Right now Erie has some of the highest tax rates in the country, while it has endured a stagnant economy for decades. There is negative population growth, flat-lined buying power, and increased poverty. Thereâ€™s no more money to be had.
Within this very difficult state of affairs is a great opportunity. If the mayor and city council could draw a line in the sand on behalf of the taxpayers, get City Hall in order, and be able to live within its means, it would speak a great deal to the adjoining municipalities and the county as to the seriousness of our leadership. You might see some softening of positions regarding regionalism and cooperation. And taxpayers might get a new understanding of the priorities of our elected officials.
Further analysis of the applications for new non-commercial/educational FM stations in the Erie area shows that a minority of the 13 apps came from local organizations. By my count, only four of the thirteen have headquarters in Erie County. This information comes from the FCC’s FM Query, which has listed the applicants days before the stated public notice date of November 14, 2007.
Three local concerns applied for 89.3 FM, including the Erie Seventh Day Adventist Church (application for North East), which operates the now dark 95.9 WXNM-LP, which had given fits to FM 96/London, ON devotees. The LECOM medical school applied for Erie on Rocket 101’s tower. To the south, my alma mater Inspiration Time applied for a new FM for Union City. The only other local applicant is the “mystery” Greg Schlueter’s Vision IDX, who applied for a 1.8 KW station on 90.1 in Edinboro.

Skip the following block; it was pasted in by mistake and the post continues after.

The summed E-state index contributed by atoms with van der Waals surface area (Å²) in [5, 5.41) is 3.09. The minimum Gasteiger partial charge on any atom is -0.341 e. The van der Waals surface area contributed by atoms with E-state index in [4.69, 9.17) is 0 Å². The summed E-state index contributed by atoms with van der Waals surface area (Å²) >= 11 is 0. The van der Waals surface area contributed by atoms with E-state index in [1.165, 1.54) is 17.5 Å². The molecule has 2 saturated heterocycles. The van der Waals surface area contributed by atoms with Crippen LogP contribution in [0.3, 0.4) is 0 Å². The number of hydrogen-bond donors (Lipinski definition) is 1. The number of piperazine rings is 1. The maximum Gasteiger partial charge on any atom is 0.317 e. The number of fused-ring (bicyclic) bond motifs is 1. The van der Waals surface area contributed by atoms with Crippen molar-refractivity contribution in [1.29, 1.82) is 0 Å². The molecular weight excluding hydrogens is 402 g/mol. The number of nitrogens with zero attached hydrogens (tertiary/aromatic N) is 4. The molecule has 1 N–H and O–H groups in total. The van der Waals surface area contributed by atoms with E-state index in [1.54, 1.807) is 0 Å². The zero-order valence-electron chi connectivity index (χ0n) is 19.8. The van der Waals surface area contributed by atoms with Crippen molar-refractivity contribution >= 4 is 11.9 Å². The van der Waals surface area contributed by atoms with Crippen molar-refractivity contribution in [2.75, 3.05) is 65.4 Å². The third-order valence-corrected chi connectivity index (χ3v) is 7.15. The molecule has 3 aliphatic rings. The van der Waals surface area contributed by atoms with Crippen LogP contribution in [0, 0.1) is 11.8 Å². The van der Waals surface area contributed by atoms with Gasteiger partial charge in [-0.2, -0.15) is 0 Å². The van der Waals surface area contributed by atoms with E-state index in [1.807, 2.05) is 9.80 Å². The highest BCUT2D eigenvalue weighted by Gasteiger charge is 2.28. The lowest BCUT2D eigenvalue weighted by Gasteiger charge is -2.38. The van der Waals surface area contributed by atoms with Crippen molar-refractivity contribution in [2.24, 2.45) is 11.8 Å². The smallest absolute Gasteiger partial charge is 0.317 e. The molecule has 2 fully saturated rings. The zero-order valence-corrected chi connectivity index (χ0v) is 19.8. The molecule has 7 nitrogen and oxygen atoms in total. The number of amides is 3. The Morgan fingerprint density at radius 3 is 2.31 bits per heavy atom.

The nine other applications came from out of town. Alabaster, Inc. of Greensburg applied for a monster 27 KW station for North East, and a tiny 225 watt one for Meadville. Their website indicates that they maintain a performing arts ministry and school in the Pittsburgh area, doing assemblies and church performances. It looks like they applied elsewhere in the state, including a station for Lock Haven.
An institution from the State College area, Muncy Hills Broadcasting of Turbotville, applied on 89.3 for Corry. Tucson AZ based Family Life Broadcasting, headed by Dr. Randy Carlson (Intentional Living national program) applied on 89.5 for Erie. They own stations in the southwest, Georgia, and Michigan. They are a different organization than Family Life Ministries of Bath NY, who currently operate a full power station in Jamestown, NY and operate translators in Erie, North East and Corry for their Family Life Network. FLN applied for 89.9 in Cambridge Springs. Both Family Life’s are big ministries with conference centers and many stations. The Bible Broadcasting Network qualifies under that description as well, as the Charlotte NC outfit attempts to reenter Erie at 89.5 (they used to own the Erie translator at 98.7, which FLN now owns; still with me?).